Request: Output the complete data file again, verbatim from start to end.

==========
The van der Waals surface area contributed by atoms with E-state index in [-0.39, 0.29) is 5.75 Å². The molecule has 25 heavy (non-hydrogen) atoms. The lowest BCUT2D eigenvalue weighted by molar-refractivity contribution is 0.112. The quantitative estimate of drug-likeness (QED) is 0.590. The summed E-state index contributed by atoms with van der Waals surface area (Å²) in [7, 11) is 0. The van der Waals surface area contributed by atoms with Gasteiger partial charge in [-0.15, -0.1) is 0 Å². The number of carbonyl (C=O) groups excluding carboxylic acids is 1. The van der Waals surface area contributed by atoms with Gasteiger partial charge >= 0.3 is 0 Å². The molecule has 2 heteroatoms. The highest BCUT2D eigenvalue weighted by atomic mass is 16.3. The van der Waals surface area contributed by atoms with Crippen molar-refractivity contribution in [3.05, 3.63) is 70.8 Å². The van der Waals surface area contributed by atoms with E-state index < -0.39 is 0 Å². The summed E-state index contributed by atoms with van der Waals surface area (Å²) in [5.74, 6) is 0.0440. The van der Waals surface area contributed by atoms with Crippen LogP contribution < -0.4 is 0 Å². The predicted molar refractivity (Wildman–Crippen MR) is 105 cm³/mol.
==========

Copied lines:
The van der Waals surface area contributed by atoms with E-state index in [-0.39, 0.29) is 5.75 Å². The molecule has 25 heavy (non-hydrogen) atoms. The lowest BCUT2D eigenvalue weighted by molar-refractivity contribution is 0.112. The quantitative estimate of drug-likeness (QED) is 0.590. The summed E-state index contributed by atoms with van der Waals surface area (Å²) in [7, 11) is 0. The van der Waals surface area contributed by atoms with Gasteiger partial charge in [-0.15, -0.1) is 0 Å². The number of carbonyl (C=O) groups excluding carboxylic acids is 1. The van der Waals surface area contributed by atoms with Gasteiger partial charge >= 0.3 is 0 Å². The molecule has 2 heteroatoms. The highest BCUT2D eigenvalue weighted by atomic mass is 16.3. The van der Waals surface area contributed by atoms with Crippen molar-refractivity contribution in [3.05, 3.63) is 70.8 Å². The van der Waals surface area contributed by atoms with E-state index < -0.39 is 0 Å². The summed E-state index contributed by atoms with van der Waals surface area (Å²) in [5.74, 6) is 0.0440. The van der Waals surface area contributed by atoms with Crippen LogP contribution < -0.4 is 0 Å². The predicted molar refractivity (Wildman–Crippen MR) is 105 cm³/mol.